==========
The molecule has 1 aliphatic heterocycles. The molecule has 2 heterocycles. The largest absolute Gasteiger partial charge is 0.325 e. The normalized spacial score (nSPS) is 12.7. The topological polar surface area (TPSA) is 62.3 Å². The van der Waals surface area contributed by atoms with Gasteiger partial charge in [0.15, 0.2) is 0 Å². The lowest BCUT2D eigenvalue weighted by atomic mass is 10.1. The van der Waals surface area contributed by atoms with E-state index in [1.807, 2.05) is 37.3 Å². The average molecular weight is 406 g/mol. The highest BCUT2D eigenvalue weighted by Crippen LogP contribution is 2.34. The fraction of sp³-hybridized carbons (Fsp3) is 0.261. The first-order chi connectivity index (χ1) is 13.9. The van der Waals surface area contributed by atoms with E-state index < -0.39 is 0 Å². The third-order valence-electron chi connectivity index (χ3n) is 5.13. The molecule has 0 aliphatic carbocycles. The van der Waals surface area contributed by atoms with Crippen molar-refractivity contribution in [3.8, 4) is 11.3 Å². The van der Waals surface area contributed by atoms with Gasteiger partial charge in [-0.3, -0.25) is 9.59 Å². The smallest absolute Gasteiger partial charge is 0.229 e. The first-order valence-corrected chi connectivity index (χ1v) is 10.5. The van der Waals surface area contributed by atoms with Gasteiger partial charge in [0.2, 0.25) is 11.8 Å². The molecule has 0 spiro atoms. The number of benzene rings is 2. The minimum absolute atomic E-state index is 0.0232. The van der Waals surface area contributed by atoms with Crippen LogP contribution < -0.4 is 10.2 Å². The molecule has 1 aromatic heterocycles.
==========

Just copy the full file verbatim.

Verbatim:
The molecule has 1 aliphatic heterocycles. The molecule has 2 heterocycles. The largest absolute Gasteiger partial charge is 0.325 e. The normalized spacial score (nSPS) is 12.7. The topological polar surface area (TPSA) is 62.3 Å². The van der Waals surface area contributed by atoms with Gasteiger partial charge in [0.15, 0.2) is 0 Å². The lowest BCUT2D eigenvalue weighted by atomic mass is 10.1. The van der Waals surface area contributed by atoms with E-state index in [1.807, 2.05) is 37.3 Å². The average molecular weight is 406 g/mol. The highest BCUT2D eigenvalue weighted by Crippen LogP contribution is 2.34. The fraction of sp³-hybridized carbons (Fsp3) is 0.261. The first-order chi connectivity index (χ1) is 13.9. The van der Waals surface area contributed by atoms with E-state index < -0.39 is 0 Å². The third-order valence-electron chi connectivity index (χ3n) is 5.13. The molecule has 0 aliphatic carbocycles. The van der Waals surface area contributed by atoms with Crippen molar-refractivity contribution in [3.8, 4) is 11.3 Å². The van der Waals surface area contributed by atoms with Gasteiger partial charge in [-0.3, -0.25) is 9.59 Å². The smallest absolute Gasteiger partial charge is 0.229 e. The first-order valence-corrected chi connectivity index (χ1v) is 10.5. The van der Waals surface area contributed by atoms with Gasteiger partial charge in [0.2, 0.25) is 11.8 Å². The molecule has 0 spiro atoms. The number of benzene rings is 2. The minimum absolute atomic E-state index is 0.0232. The van der Waals surface area contributed by atoms with Crippen LogP contribution < -0.4 is 10.2 Å². The molecule has 1 aromatic heterocycles.